As massive amounts of data are transferred and stored across the globe, many organizations are placing greater emphasis on network performance to provide great customer service and build a fast and reliable network for their employees. Improving network connectivity in data centers is one of the most basic and critical ways to optimize network and hybrid architecture. When it comes to the connection between the horizontal cabling and active equipment such as switches, there are two basic configurations that are interconnect and cross connect.
Interconnect in data center is to use a patch panel on the active equipment to distribute links from device to other devices in the data center, commonly known as the distribution panel. In an interconnect system, patching is done directly between the active equipment and the distribution patch panel. More specifically, outlets are terminated to a patch panel, and the patch panel is then patched directly to a switch, as shown in the figure below.
A cross connect in data center is the use of additional patch panels to mirror the ports of the equipment being connected, essentially creating a separate patching zone that provides connection between different equipment by patch cords. In a cross-connect system, the switch ports are replicated on the additional patch panel, also called equipment patch panel, and patching is carried out between the equipment patch panel and the distribution patch panel. Basically, there are two types of cross-connects, which are three-connector cross-connect and four-connector cross connect.
The structure of a three-connector cross connect is similar to interconnect mentioned above, just adding a cross-connecting process at the switch end, as shown below.
Four-connector cross connect usually requires a patch field which is usually an individual cabinet. In this case, two copper trunk cables are working as permanent cables, making the cabling system easier to manage.
Currently, most cabling systems use interconnect design. But some people indicate the cross connect is preferred as it increases the reliability of the system. Choosing the right cabling system should be based on the needs of data center connectivity combining these two systems' cost, security and management, as discussed below.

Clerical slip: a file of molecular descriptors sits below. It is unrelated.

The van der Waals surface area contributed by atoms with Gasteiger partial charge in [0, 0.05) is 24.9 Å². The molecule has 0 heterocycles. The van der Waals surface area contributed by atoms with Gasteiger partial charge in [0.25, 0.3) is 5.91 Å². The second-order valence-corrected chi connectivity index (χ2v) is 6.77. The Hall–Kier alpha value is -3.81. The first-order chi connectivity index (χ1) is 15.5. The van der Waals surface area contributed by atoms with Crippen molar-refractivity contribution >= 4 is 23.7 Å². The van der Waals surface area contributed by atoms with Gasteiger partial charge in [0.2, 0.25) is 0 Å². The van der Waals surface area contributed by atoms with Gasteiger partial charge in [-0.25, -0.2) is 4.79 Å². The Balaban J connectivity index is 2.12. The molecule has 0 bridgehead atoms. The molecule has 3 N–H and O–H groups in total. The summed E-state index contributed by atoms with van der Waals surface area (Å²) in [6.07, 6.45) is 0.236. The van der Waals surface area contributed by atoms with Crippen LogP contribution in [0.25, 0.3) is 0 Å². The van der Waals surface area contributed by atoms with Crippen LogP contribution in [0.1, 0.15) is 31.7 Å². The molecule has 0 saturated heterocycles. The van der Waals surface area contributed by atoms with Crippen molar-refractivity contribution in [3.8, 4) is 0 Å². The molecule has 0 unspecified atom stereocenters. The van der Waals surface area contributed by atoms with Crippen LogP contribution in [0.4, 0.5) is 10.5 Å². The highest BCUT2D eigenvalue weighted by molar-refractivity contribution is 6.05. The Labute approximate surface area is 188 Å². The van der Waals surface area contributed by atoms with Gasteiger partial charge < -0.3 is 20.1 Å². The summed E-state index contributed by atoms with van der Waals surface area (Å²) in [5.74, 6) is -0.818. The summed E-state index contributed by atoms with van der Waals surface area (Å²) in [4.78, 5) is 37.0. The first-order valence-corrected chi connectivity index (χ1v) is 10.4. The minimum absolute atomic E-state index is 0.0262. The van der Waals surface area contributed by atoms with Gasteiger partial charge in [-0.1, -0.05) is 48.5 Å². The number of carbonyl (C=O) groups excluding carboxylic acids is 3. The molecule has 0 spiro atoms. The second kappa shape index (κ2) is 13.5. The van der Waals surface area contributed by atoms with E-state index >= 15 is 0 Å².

The cross connect design doubles the number of patch panels needed, which obviously requires more cabling and connectivity, and places more connectivity points (and therefore insertion loss) into a channel. Therefore, an interconnect design is quicker, easier and cheaper to deploy than a cross connect design and provides better transmission performance.
A cross connect cabling involves a dedicated patching area that isolates mission-critical active equipment away from the passive patch zone, thus preventing any tampering with sensitive equipment ports during routine maintenance. Therefore, the cross connect design can improve reliability as it reduces misoperations and ensures fast fault recovery.
Compared to interconnect systems, the cross connect design offers prominent advantages in management. In a cross connect system, the cables connected to switches and servers can be fixed and regarded as permanent connections. When moves, additions, and replacements are required, maintenance personnel only need to change the jumpers between patch panels, whereas it is inevitable to plug and remove the cables of the switch and server ports in interconnect systems. However, even though the interconnect system does not have a dedicated patching area to simplify management, it requires less rack space, which may be favored by communication rooms with limited space.
Cross connect design doubles patch panels and requires more cabling and connectivity than interconnect design, resulting in more rack space and significantly higher costs, but it simplifies management and improves reliability for data centers. Organizations can choose the right cabling system based on their actual situation and needs.